The UK’s big four mobile providers — EE, O2, Vodafone and Three — woke up to a figurative punch in the gut this morning. Telecoms regulator Ofcom announced its final decision on increases to spectrum licence fees, and collectively, the carriers are looking at an annual bill of almost £200 million, compared with the £64.4 million they currently pay. The jump is said to realise the true financial worth of the mobile spectrum each provider licences; as the regulator puts it, spectrum “is a valuable and finite resource, and the new fees reflect that value.” Ofcom’s decision is set in stone, and mobile service providers have to come up with the money if they hope to continue, you know, providing mobile service.
We can only speculate on how it’ll play out, but you’d have to be incredibly optimistic to think consumers aren’t going to be on the hook for at least some of the inflated bill. At this point, damage control and blame shifting are of primary importance to everyone involved. The backlash begins…
EE, being the spectrum hog it is, stands to suffer the most damage to its bottom line. The carrier is looking at a yearly pay-out of £75 million, triple its previous £24.9 million bill. Understandably, the provider’s been the most vocal about the increases:
“We think Ofcom has got this wrong. The proposed licence fees for 1800MHz spectrum are based on a flawed approach. The trebling of fees is bad news for British consumers and business as it raises the risk that we won’t be able to offer the best prices, and invest and innovate at the pace we and our customers would like. We’re also very disappointed that Ofcom has not reflected the higher costs we’ve taken on to meet enhanced coverage obligations that Ofcom and Government encouraged us to accept.”
Within its statement, EE acknowledges that the licence fee increase will undoubtedly have an impact on the prices it can offer Joe Public. It also questions Ofcom’s use of a recent spectrum auction in Germany as a benchmark for setting the higher fees, noting that it’s already out of pocket under an agreement with Ofcom and the government to improve geographical mobile coverage.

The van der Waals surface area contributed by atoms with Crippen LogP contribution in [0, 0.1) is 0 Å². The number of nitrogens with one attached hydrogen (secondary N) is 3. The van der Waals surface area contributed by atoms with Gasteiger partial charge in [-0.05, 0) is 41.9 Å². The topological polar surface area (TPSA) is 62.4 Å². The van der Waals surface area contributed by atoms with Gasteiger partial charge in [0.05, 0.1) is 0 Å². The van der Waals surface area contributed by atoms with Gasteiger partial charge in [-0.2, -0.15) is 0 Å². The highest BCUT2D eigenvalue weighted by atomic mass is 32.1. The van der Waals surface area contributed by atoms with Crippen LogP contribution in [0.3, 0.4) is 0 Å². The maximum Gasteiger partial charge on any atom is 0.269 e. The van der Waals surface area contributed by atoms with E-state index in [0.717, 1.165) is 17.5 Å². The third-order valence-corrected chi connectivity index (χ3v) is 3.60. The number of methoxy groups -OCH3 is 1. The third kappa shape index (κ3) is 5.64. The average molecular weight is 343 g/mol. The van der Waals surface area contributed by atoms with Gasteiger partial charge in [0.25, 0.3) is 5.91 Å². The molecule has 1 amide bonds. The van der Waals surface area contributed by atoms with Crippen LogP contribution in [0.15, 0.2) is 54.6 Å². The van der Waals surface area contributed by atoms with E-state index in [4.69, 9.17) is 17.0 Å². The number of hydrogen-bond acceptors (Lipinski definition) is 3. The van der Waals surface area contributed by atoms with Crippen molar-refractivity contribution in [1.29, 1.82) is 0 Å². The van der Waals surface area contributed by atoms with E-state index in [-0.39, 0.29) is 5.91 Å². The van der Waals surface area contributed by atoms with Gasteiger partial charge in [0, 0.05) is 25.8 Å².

Of course, it’s in EE’s interests to paint Ofcom as the bad guy. The regulator isn’t going to sit by and take flak quietly, though, preparing a pre-emptive defence:
“Mobile operators have a strong incentive to invest in networks and to keep prices competitive. The operators have had five years’ notice that the fees would be increased to reflect full market value and we expect them to have budgeted for this. We’ve listened carefully to the arguments and evidence put forward by industry. The fees announced today are in line with analysts’ expectations and with the amounts that operators pay for accessing spectrum in other countries.”
Not one to beat around the bush, Ofcom’s basically said: “You knew this was coming…” And the regulator isn’t wrong. A licence fee increase has been the cards for five years now, and an industry consultation that really got the ball rolling started off in 2013, after the 4G spectrum auction. It’s also important to note that Ofcom’s final decision on licence fees is the lowest increase it’s ever proposed, so perhaps the regulator is right to imply carriers should’ve been fattening their piggy banks to make ready for this inevitable price hike.
Vodafone is also looking at a three-fold increase to its licence fee, rising from £15.6 million to £49.8 million per year. The provider doesn’t have a great deal to say in the immediate aftermath, but the company has sent us this statement:
“We will be reviewing Ofcom’s proposed spectrum fees over the coming days as they represent a significant increase when we are already investing around £1 billion on our network and services this year.”
Like EE, Vodafone notes it’s already dumping a shedload of money into improving its network, hinting its coffers aren’t full enough to simply write the licence fee increase off without significant impact elsewhere. We expect to hear a more elaborate response from Vodafone in the near future, when its done “reviewing” the new terms, which we assume is code for looking at the bill and scratching its head.
O2’s in exactly the same boat as Vodafone, with its licence fee also increasing from £15.6 million to £49.8 million annually. In a slightly cryptic statement, O2’s said:
“We’re examining the decision in detail before deciding how best to proceed.”
What that means is anyone’s guess at this point. When pushed for an explanation, O2 said they didn’t have any further comment right now, but we expect a lengthier monologue in due course. “How best to proceed” is an interesting choice of words, because barring some grand legal challenge, the only way to proceed is to pay the piper. Perhaps the carrier means “how best to proceed” drumming up the extra cash.
Three is the only carrier keeping mum for now, declining to comment on the licence fee increase altogether. It, too, is looking at a three-fold hike for its small slice of spectrum, jumping from £8.3 million to £25 million per year. Maybe it’s still reeling from the blow; maybe it’s taking its time to prepare a statement; or maybe it’s trying to figure out how its going to pay for its spectrum and O2’s when its acquisition of the network goes through. Undoubtedly it’ll release some form of comment soon — today is just the beginning of what’ll likely be months of back and forth between the disgruntled carriers, and their overlord Ofcom.
[Image credit: Alamy]